There are regional places where citizens’ knowledge and anti-nuke positions seems clear (most of nuclear European countries) and regions without real resistance (E.g. Brazil, Mexico with his Mark II, or South Africa in Africa). It’s a war between minorities -NGOs and citizens’ minorities- versus pro nuke minorities but in different national contexts. Additionally, in countries like Argentina, Brazil and Mexico such battles eventually occur under dangerous contexts. In the biased and illegal Public Hearing on the life extension of Embalses’ nuclear power plant (2016), in Argentina, I was violently attacked by pronuclear trade unionists, and ironically “saved” by some policemen (more for avoiding the scandal than for really protecting me). In Mexico the “Mothers of Veracruz”, opposed to the Laguna Verde nuclear power plant, have suffered all kinds of threats.
“Nuclear” cannot be seen as a homogeneous problem in different countries and regions. To the contrary, our planet faces a mosaic of different nuclear realities and different social and political contexts, with different levels of risks and different mixes of risks in different countries. Consequently, a mosaic of strategies is needed.
In this mosaic of strategies the use of chronic nuclear disasters, like Fukushima Dai Ichi and Chernobyl (because both disaster don’t ended) are crucial.
Other technical keys are the linkages between increasing genome disruptions in natural biodiversity produced by radioisotopes and ionizing radiation, in a planet with less and less natural biodiversity, and how radioisotopes increases in time (persistence) and diversities all current and future “cocktails of pollutants”. Briefly, our planet is now more sensitive to fission products and ionizing radiation than before, taking as an “departure” momentum the year 1945.
For those interested in the nuclear reality of Argentina and some relationship with the Brazilian nuclear program you can see chapters I wrote in books published in Europe:
Montenegro, R.A. 2007. “The Nuclear Programme of Argentina and the Creation of Nuclear Free Zones for reducing Risks of Nuclear facilities”. In: “Updating International Nuclear Law“, Eds. H. Stockinger, J.M. van Dyke, M. Gestlinger, S.K. Fussek & P. Marchart, Ed. NW Verlag, BMW Berliner Wissenschaftsverlag & Intersentia, Vienna, Austria, pp. 259-294.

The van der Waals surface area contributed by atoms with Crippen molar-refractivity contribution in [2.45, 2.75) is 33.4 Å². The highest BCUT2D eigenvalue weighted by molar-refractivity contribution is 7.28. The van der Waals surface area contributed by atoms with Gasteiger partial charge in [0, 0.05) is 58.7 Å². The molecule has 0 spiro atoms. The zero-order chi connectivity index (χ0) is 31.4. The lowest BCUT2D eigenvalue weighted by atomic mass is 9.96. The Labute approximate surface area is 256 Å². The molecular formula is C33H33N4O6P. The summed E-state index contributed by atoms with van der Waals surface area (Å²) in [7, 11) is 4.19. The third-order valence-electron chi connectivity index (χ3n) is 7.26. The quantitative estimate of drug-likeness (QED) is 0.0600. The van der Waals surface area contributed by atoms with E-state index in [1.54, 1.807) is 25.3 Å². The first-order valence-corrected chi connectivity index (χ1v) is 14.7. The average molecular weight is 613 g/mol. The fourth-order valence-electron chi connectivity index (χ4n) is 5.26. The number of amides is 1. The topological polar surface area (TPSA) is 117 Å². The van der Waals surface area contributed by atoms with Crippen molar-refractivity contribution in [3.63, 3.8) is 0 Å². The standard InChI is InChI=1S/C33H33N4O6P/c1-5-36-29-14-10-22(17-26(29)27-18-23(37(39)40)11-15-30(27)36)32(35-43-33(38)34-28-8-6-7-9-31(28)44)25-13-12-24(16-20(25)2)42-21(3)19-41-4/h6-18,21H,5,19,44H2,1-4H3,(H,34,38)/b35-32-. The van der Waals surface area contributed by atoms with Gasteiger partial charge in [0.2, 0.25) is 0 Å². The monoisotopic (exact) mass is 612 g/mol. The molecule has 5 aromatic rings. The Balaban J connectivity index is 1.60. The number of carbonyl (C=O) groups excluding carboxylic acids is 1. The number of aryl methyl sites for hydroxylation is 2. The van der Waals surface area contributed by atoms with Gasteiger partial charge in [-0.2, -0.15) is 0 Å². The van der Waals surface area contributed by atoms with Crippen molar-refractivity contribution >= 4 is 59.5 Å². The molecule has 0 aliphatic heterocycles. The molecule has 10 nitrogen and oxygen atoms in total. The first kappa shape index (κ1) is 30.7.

Montenegro, R.A. 2009. “Argentina’s irrational nuclear programme and citizen’s opposition“. In: “International Perspectives on Energy Policy and the Role of Nuclear Power“, Eds. L. Mez, M. Schneider & S. Thomas, Ed. Multi-Science Publishing Co., United Kingdom, pp. 407-420.
It will be very interesting to follow how different struggles against nuclear technology in different countries can be combined, and how to combine local struggles with international campaigning. The challenge is how to reduce asymmetries for increasing a more effective anti nuclear movement, and for reducing gaps and bias. Even if we are very busy in fighting most of the time we can contribute to discuss these issues with you and colleague organisations.
Prof. Dr. Raúl A. Montenegro, Biólogo
Presidente de FUNAM (Fundación para la defensa del ambiente)
Profesor Titular Plenario de Biología Evolutiva (Universidad Nacional de Córdoba)
Director, Campus Córdoba Right Livelihood College (RLC)
Premio Nóbel Alternativo 2004 (RLA-Estocolmo, Suecia)
Premio Global 500 de Naciones Unidas 1989 (UNEP-Bruselas, Bélgica)
Nuclear Free Future Award 1998 (Salzburgo, Austria)
Premio a la Investigación Científica (Universidad de Buenos Aires, Argentina)
Fundación para la defensa del ambiente
Environment Defense Foundation
Casilla de Correo 83
Correo Central, (5000) Córdoba, Argentina.
FUNAM es una ONG fundada en 1982.
Tiene status consultivo en ECOSOC (Naciones Unidas, Nueva York).
FUNAM es Premio Global 500 de Naciones Unidas (1987).
FUNAM is an NGO created in 1982.
FUNAM has consultative status at ECOSOC (United Nations, New York).
Global 500 Award from United Nations (1987).